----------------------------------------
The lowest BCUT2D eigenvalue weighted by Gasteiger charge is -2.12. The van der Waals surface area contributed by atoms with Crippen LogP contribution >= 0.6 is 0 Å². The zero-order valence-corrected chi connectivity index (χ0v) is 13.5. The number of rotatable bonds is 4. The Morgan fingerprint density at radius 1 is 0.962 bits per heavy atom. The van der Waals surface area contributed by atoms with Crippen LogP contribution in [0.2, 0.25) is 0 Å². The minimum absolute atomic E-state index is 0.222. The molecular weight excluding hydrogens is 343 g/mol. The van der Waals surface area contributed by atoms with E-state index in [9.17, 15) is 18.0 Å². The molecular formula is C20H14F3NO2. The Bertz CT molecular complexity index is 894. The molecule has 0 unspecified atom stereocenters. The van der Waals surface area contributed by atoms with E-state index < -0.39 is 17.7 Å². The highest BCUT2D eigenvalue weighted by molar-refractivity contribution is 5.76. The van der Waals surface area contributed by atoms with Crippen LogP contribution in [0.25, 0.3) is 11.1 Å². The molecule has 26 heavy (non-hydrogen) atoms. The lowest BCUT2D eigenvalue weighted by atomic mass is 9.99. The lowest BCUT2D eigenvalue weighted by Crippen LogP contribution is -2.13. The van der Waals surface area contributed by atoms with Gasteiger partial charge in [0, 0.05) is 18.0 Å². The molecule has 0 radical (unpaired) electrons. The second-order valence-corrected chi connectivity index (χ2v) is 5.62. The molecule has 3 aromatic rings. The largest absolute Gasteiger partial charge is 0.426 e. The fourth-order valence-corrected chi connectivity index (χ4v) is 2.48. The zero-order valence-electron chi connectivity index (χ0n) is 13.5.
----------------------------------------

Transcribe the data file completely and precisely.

The lowest BCUT2D eigenvalue weighted by Gasteiger charge is -2.12. The van der Waals surface area contributed by atoms with Crippen LogP contribution >= 0.6 is 0 Å². The zero-order valence-corrected chi connectivity index (χ0v) is 13.5. The number of rotatable bonds is 4. The Morgan fingerprint density at radius 1 is 0.962 bits per heavy atom. The van der Waals surface area contributed by atoms with Crippen LogP contribution in [0.2, 0.25) is 0 Å². The minimum absolute atomic E-state index is 0.222. The molecular weight excluding hydrogens is 343 g/mol. The van der Waals surface area contributed by atoms with E-state index in [9.17, 15) is 18.0 Å². The molecular formula is C20H14F3NO2. The Bertz CT molecular complexity index is 894. The molecule has 0 unspecified atom stereocenters. The van der Waals surface area contributed by atoms with E-state index < -0.39 is 17.7 Å². The highest BCUT2D eigenvalue weighted by molar-refractivity contribution is 5.76. The van der Waals surface area contributed by atoms with Crippen LogP contribution in [0.25, 0.3) is 11.1 Å². The molecule has 26 heavy (non-hydrogen) atoms. The lowest BCUT2D eigenvalue weighted by atomic mass is 9.99. The lowest BCUT2D eigenvalue weighted by Crippen LogP contribution is -2.13. The van der Waals surface area contributed by atoms with Gasteiger partial charge in [0, 0.05) is 18.0 Å². The molecule has 0 radical (unpaired) electrons. The second-order valence-corrected chi connectivity index (χ2v) is 5.62. The molecule has 3 aromatic rings. The largest absolute Gasteiger partial charge is 0.426 e. The fourth-order valence-corrected chi connectivity index (χ4v) is 2.48. The zero-order valence-electron chi connectivity index (χ0n) is 13.5.